I thought it might be interesting to go back one full year to see if there are any trends that become visible. In the last calendar year, Votto has 609 plate appearances and posted a slash line of .262/.396/.395 with 10 homers. That’s better than just his 2019 numbers, even if it isn’t a line that we’re accustomed to seeing from him. His walk rate (16.9%) and strikeout rate (18.9%) during that time frame are in the same neighborhood as his career numbers. His .350 wOBA and 117 wRC+ would place him within the top 25 NL hitters.

Again, not elite but not far away. And despite the poor start to this year, Votto’s LD% over the last calendar year (26.9%) is actually higher than his career mark (25.7%). So what’s actually going on with his 2019 performance?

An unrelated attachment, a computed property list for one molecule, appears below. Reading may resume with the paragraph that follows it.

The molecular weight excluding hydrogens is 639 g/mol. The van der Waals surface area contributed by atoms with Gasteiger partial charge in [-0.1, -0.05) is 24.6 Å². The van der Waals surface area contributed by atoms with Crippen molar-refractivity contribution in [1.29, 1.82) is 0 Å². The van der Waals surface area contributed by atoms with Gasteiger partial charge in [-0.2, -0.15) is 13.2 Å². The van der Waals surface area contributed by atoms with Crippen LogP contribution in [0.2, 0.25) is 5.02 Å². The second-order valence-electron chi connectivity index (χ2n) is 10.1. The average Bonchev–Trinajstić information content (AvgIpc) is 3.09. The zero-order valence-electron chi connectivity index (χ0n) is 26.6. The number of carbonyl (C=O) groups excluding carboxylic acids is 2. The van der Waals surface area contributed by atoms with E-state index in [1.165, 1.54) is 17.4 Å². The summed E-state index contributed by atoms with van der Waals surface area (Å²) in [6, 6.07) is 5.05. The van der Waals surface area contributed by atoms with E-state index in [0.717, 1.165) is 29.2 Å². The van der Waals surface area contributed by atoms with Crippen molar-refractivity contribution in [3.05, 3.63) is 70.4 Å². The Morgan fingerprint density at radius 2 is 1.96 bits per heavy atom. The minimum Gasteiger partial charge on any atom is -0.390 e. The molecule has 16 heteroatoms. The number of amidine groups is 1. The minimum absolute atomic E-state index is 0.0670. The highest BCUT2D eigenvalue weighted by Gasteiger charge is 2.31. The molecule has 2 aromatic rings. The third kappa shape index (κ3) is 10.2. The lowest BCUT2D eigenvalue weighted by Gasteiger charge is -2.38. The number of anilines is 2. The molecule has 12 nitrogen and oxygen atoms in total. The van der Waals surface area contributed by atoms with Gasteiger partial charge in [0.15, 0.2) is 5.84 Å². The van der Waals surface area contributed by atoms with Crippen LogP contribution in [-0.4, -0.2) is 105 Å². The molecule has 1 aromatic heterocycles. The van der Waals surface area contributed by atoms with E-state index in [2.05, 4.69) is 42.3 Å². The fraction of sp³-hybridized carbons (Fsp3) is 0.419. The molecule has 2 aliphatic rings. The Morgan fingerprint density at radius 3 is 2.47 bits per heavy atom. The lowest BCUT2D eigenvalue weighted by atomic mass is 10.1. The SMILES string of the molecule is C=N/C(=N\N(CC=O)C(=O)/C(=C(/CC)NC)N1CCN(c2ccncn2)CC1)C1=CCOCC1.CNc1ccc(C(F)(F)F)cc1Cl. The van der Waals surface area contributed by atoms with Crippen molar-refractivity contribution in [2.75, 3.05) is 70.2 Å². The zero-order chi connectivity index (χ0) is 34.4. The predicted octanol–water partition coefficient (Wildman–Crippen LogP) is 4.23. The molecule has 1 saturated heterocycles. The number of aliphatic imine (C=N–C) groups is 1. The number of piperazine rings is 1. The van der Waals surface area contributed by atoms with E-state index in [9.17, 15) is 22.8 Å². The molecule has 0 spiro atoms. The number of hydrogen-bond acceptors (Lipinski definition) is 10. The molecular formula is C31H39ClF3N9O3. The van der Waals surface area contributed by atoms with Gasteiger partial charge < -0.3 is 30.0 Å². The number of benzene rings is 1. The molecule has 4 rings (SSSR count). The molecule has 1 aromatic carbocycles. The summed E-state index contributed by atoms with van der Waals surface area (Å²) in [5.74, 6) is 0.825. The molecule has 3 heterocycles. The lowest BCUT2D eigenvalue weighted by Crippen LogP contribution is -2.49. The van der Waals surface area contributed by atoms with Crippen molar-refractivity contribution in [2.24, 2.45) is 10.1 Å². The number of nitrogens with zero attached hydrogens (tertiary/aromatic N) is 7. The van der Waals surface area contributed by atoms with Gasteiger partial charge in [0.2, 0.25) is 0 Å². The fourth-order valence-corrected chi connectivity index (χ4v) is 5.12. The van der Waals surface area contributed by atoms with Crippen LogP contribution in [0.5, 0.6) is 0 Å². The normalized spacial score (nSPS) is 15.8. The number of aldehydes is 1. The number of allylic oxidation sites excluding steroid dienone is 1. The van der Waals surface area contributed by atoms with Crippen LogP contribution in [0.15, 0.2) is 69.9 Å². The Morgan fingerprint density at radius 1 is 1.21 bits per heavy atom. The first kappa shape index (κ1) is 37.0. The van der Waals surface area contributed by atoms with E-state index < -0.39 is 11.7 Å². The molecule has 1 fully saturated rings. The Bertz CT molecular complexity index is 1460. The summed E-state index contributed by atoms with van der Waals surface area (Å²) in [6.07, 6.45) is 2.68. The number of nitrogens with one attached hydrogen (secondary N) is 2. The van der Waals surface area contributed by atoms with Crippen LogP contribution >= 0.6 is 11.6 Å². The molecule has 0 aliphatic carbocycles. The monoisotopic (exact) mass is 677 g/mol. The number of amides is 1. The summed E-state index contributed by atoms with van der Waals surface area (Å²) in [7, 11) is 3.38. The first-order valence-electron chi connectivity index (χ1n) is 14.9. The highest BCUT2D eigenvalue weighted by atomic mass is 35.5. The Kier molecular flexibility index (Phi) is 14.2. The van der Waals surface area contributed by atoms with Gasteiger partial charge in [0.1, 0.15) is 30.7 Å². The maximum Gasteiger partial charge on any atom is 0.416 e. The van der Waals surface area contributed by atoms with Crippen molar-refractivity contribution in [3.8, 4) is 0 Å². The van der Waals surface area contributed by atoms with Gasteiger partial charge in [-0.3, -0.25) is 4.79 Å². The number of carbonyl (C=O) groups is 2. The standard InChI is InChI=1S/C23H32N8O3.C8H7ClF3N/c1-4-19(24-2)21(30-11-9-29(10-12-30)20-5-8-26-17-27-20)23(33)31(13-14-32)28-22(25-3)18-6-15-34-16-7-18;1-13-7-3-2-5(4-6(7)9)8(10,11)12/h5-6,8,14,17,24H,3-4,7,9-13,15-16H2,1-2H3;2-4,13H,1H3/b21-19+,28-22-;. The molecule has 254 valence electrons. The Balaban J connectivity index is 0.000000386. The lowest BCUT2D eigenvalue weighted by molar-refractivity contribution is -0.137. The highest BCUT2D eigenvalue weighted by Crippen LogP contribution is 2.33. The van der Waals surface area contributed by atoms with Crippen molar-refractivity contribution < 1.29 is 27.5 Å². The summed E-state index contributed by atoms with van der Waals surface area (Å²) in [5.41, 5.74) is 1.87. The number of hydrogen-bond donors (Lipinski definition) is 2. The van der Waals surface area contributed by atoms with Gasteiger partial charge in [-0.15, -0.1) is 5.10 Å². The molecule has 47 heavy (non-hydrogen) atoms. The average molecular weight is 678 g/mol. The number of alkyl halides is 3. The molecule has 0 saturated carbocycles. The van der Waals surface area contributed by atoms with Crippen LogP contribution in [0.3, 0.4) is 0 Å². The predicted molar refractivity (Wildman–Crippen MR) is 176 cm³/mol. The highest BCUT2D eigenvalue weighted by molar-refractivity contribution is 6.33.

Votto is well-known as a cerebral player who digs into his stats and thinks more about his performance than most big leaguers. I believe he’s responded to last year’s lack of power by trying to show that he can still drive the ball … and it’s thrown some other things out of whack. In fact, Votto’s launch angle so far this season is 16.7, by far the highest since MLB began measuring. That corresponds with a LD% that’s cratered.

I expect Votto to get that straightened out sooner rather than later, and he may already be on the way to fixing it. As he told beat reporter Mark Sheldon, “I really like how I’ve swung the bat in May, despite getting very few results. Sometimes that’s how the luck goes. I felt I swung the bat very poorly at the very beginning of the year. I started transitioning to what I feel is an everyday, repeatable approach.”